• 1A thing that is known or proved to be true.

    1. 1.1 (facts) Information used as evidence or as part of a report or news article.
    2. 1.2 (the fact that) Used to refer to a particular situation under discussion.
    3. 1.3 (Law) mass noun The truth about events as opposed to interpretation.


  • before (or after) the fact

    • Before (or after) the committing of a crime.

  • facts and figures

    • Precise details.

  • a fact of life

    • Something that must be accepted and cannot be changed, however unpalatable.

  • the facts of life

    • Information about sexual functions and practices, especially as given to children.

  • the fact of the matter

    • The truth.

  • in (point of) fact

    • Used to emphasize the truth of an assertion, especially one opposite to what might be expected or what has been asserted.



Old English tǣsan (in tease (sense 2 of the verb)), of West Germanic origin; related to Dutch teezen and German dialect zeisen, also to teasel. Sense 1 is a development of the earlier and more serious ‘irritate by annoying actions’ (early 17th century), a figurative use of the word’s original sense.



  • Make fun of or attempt to provoke (a person or animal) in a playful way.

    1. 1.1 Tempt (someone) sexually with no intention of satisfying the desire aroused.


  • informal A person who makes fun of someone playfully or unkindly.

    1. 1.1 A person who tempts someone sexually with no intention of satisfying the desire aroused.
  • in singular An act of teasing someone.



Mid 16th century: probably from Middle Dutch boele ‘lover’. Original use was as a term of endearment applied to either sex; it later became a familiar form of address to a male friend. The current sense dates from the late 17th century.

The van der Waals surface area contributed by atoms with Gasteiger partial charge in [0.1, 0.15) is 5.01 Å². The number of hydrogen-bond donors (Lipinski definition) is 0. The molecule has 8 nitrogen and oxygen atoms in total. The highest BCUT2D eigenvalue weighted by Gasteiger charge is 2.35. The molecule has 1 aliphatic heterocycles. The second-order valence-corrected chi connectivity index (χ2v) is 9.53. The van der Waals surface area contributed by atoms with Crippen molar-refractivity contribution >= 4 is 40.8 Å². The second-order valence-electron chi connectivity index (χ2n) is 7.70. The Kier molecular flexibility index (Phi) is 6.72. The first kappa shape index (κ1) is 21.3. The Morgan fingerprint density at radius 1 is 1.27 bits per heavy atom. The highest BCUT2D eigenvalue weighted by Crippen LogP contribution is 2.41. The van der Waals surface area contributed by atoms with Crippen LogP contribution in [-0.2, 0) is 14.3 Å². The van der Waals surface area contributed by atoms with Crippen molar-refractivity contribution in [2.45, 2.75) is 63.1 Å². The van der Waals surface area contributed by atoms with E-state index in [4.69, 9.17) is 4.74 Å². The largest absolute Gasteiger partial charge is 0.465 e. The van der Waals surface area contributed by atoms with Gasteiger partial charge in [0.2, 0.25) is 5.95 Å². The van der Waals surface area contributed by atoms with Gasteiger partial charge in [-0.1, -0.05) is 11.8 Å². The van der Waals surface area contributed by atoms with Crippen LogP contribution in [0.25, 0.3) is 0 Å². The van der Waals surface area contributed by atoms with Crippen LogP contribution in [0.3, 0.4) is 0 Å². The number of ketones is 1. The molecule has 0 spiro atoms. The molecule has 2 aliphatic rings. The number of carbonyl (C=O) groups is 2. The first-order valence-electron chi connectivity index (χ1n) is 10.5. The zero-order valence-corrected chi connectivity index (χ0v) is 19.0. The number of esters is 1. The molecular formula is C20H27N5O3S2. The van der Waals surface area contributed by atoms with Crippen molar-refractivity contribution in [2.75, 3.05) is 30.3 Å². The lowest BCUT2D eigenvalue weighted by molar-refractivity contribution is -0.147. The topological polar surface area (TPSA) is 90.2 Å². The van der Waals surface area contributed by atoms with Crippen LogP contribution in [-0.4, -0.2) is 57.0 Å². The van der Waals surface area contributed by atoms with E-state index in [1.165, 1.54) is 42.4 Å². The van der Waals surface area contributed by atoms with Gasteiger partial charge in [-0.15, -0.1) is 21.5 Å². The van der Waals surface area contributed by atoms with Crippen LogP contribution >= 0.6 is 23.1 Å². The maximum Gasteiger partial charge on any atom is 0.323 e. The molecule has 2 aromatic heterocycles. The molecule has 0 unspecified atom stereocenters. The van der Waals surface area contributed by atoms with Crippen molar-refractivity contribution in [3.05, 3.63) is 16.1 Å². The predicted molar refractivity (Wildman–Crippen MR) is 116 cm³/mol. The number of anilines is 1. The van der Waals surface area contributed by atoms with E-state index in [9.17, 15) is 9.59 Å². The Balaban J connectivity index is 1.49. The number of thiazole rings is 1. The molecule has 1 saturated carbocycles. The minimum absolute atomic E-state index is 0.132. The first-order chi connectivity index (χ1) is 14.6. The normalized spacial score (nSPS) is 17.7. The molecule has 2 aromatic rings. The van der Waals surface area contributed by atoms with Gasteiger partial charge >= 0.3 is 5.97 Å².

• Seek to harm, intimidate, or coerce (someone perceived as vulnerable)



mass noun

  • Aggressive pressure or intimidation.



  • no object, with adverbial Search blindly or uncertainly by feeling with the hands.

    1. 1.1 Move along uncertainly by feeling objects as one goes.
    2. 1.2 (grope for) Search uncertainly for (a word or answer) in one’s mind.
  • informal with object Fondle (someone) for sexual pleasure roughly or clumsily, or without the person’s consent.



  • An act of fondling someone for sexual pleasure.



Middle English: from Old French asaut (noun), assauter (verb), based on Latin ad- ‘to’ + saltare, frequentative of salire ‘to leap’. Compare with assail.



  • Make a physical attack on.

    1. 1.1 Carry out a military attack or raid on (an enemy position)
    2. 1.2 Bombard with something undesirable or unpleasant.


  • A physical attack.

    1. 1.1 (Law) An act that threatens physical harm to a person, whether or not actual harm is done.
    2. 1.2 A military attack or raid on an enemy position.
    3. 1.3 A strong verbal attack.
  • A concerted attempt to do something demanding.



Middle English: from medieval Latin sodomia, from late Latin peccatum Sodomiticum ‘sin of Sodom’ (after Gen. 19:5, which implies that the men of Sodom practised homosexual rape) (see Sodom).


mass noun

  • Anal intercourse.



Late Middle English (originally denoting violent seizure of property, later carrying off a woman by force): from Anglo-Norman French rap (noun), raper (verb), from Latin rapere ‘seize’.


mass noun

  • The crime, typically committed by a man, of forcing another person to have sexual intercourse with the offender against their will.

    count noun ‘he had committed at least two rapes’
    as modifier ‘a rape victim’
    1. 1.1 archaic The abduction of a woman, especially for the purpose of having sexual intercourse with her.
  • The wanton destruction or spoiling of a place.



  • (typically of a man) force (another person) to have sexual intercourse with the offender against their will.

  • Spoil or destroy (a place)

Leave a Reply

Fill in your details below or click an icon to log in:

WordPress.com Logo

You are commenting using your WordPress.com account. Log Out /  Change )

Twitter picture

You are commenting using your Twitter account. Log Out /  Change )

Facebook photo

You are commenting using your Facebook account. Log Out /  Change )

Connecting to %s